I’ll go where you want me to go, dear Lord,

   Real service is what I desire.

I’ll sing You a solo any time, dear Lord,

   Just don’t ask me to sing in the choir.

I’ll do what you want me to do, dear Lord,

   I like to see things come to pass.

But don’t ask me to teach boys and girls, O Lord,

   I’d rather just stay in my class.

I’ll do what you want me to do, dear Lord,

   I yearn for Thy kingdom to thrive.

I’ll give you my nickels and dimes, dear Lord,

   But please don’t ask me to tithe.

I’ll go where you want me to go, dear Lord,

   I’ll say what you want me to say;

I’m busy just now with myself, dear Lord,

   I’ll help you some other day.[iii]

As Christians we have been called to follow and to serve.  Again, God’s calling does not stop here.  God’s call extends into the most personal and private aspects of our life.  When God called Samuel, what was he doing?  He was asleep.  God roused him from a night of slumber.  It could be argued the most vulnerable moments of our lives are when we are asleep.  Have you ever had someone take a picture of you when you were sleeping.  It’s not something we would like to see posted on the internet.

When Jesus called Nathaniel he told him that he had seen him under the fig tree.  What was significant about that?  Fig trees in the holy land were often planted next to a house and it long arching branches formed and additional room that was used for prayer and mediation.  Jesus had entered into a very private part of Nathaniel’s life.  When God calls us, he longs to enter those private intimate areas of our life. 

Let’s be honest, Paul’s words in 1 Corinthians 6 are dealing with some pretty personal things.  He talks about the things we eat and even wanders into our sex life. 

Listen to Paul’s words again:  vv.13-20

You cannot get much more personal than that can you.  You see, God’s call is a call to follow, to serve, and to a life of holiness.  Paul’s would cringe at the common adage today, “it’s my body, I can do with it as I like.”  Paul in saying this is not true!  When we abuse our bodies we are desecrating the temple of God.  When we have sex with persons we are not supposed to have sex with we sin against ourselves, our spouse (or future spouse), against the person we are having sex with, against the holy spirit and against God! 

Holiness is not a word most of us like to hear.  The very word:  holiness, sounds scary.  Our tendency is to say that holiness is something for the cloistered halls of a monastery.  It needs organ music, long prayers, and religious-sounding chants.[iv]  In his book, The Fight, John White offers a list of images that came to his mind when he thought about holiness:  thinness, hollow-eyed gauntness, beards, sandals, long robes, stone cells, no sex, no jokes, frequent cold baths, fasting, hours of prayer, getting up at 4 a.m., self-humiliation.[v]  Is that the mental picture you have when you think of holiness?  Most do, but these images are far from what God call us to when he calls us to a life of holiness.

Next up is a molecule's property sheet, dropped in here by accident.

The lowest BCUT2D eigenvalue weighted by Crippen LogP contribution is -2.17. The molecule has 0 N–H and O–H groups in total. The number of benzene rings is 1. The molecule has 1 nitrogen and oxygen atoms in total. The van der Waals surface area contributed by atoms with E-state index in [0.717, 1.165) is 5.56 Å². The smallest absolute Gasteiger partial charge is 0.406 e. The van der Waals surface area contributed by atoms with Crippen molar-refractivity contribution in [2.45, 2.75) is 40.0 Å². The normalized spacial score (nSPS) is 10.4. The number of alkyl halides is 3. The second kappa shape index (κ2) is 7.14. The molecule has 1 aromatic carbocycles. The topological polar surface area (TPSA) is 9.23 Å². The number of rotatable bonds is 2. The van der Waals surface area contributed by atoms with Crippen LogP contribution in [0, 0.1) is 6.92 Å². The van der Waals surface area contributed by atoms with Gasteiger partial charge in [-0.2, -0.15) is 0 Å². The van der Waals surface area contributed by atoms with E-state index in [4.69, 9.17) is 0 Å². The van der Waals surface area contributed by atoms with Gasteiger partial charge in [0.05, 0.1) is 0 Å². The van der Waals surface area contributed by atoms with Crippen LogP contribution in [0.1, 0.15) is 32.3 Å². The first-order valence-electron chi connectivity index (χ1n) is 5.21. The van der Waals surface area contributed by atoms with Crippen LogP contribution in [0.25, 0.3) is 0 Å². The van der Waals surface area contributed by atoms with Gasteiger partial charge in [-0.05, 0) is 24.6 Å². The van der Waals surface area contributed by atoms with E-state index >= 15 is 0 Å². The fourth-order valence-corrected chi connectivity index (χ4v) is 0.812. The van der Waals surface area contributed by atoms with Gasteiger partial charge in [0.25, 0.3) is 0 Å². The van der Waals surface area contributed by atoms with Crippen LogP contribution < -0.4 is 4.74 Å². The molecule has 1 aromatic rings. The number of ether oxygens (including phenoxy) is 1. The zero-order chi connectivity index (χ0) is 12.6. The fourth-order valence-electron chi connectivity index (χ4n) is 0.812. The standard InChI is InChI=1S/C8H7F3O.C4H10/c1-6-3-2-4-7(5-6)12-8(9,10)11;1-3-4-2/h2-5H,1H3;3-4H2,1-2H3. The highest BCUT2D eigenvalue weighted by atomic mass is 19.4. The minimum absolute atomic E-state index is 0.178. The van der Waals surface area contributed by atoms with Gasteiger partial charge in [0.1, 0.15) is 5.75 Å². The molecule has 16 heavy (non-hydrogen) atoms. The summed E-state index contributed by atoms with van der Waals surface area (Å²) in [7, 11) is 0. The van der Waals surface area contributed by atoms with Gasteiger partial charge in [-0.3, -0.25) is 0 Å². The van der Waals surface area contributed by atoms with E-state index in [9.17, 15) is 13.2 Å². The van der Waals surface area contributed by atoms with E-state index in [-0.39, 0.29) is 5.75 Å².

What is holiness?  Someone defined it this way:  Holiness consists in thinking as God thinks and willing as God wills.[vi]  Holiness is about putting God first in our lives and making choices based upon that truth.  This is not always easy especially when, quote...”everyone is doing it” and when every nerve sensor in our body is screaming out, “oh but it will feel so good!”   Perhaps this is why Jesus referred to following him as “taking up your cross and following me.”

God’s calling is a call to holy living, to holiness.  Chuck Colson said it well in his book Loving God when he wrote:  Holiness is the everyday business of every Christian.  It evidences itself in the decisions we make and things we do, hour by hour, day by day.”[vii]

We have been called!  Called to follow.  Called to serve.  Called to holy living.  Have you answered the call?  Someone has describe the call as a sense of realizing, “Hey, this is what I must do, this is what I’ve got to have.  This is who I am.”  Do you sense this call in your heart right now?  If so, listen to it and respond.

Responding to the call does not mean we are perfect or will always make the right choices especially in the area of holy living.  In fact the probabilities are we will at some point in our life we will fail; perhaps many times.  Samuel did; so did Philip and Nathaniel and Paul.  So have I.   But the power of the Gospel is that Jesus does not give up on us.  The same Jesus who conquered death has the power to forgive us and help us do better in the future.

Jesus is pleading, O hear now His voice--

Hear him today, hear him today;

They who believe on his name shall rejoice--

Quickly arise and away.

Calling today, calling today, Jesus is calling, Is tenderly calling today.[viii]


[i]S.I. McMillen, None of These Diseases.

[ii]Craig Larson, Illustrations for Preaching and Teaching from Leadership Journal.

[iii]Author unknown, quoted in Croft M. Pentz, Speaker’s Treasury of 400 Quotable Poems.

[iv]Charles Swindoll, Tale of the Oxcart, “Holiness,” p. 268

[v]Ibid, 269.

[vi]John Brown, Expository Discourses on 1 Peter.

[vii]Charles Colson, Loving God.

[viii]Jesus is Calling, Fanny J. Crosby.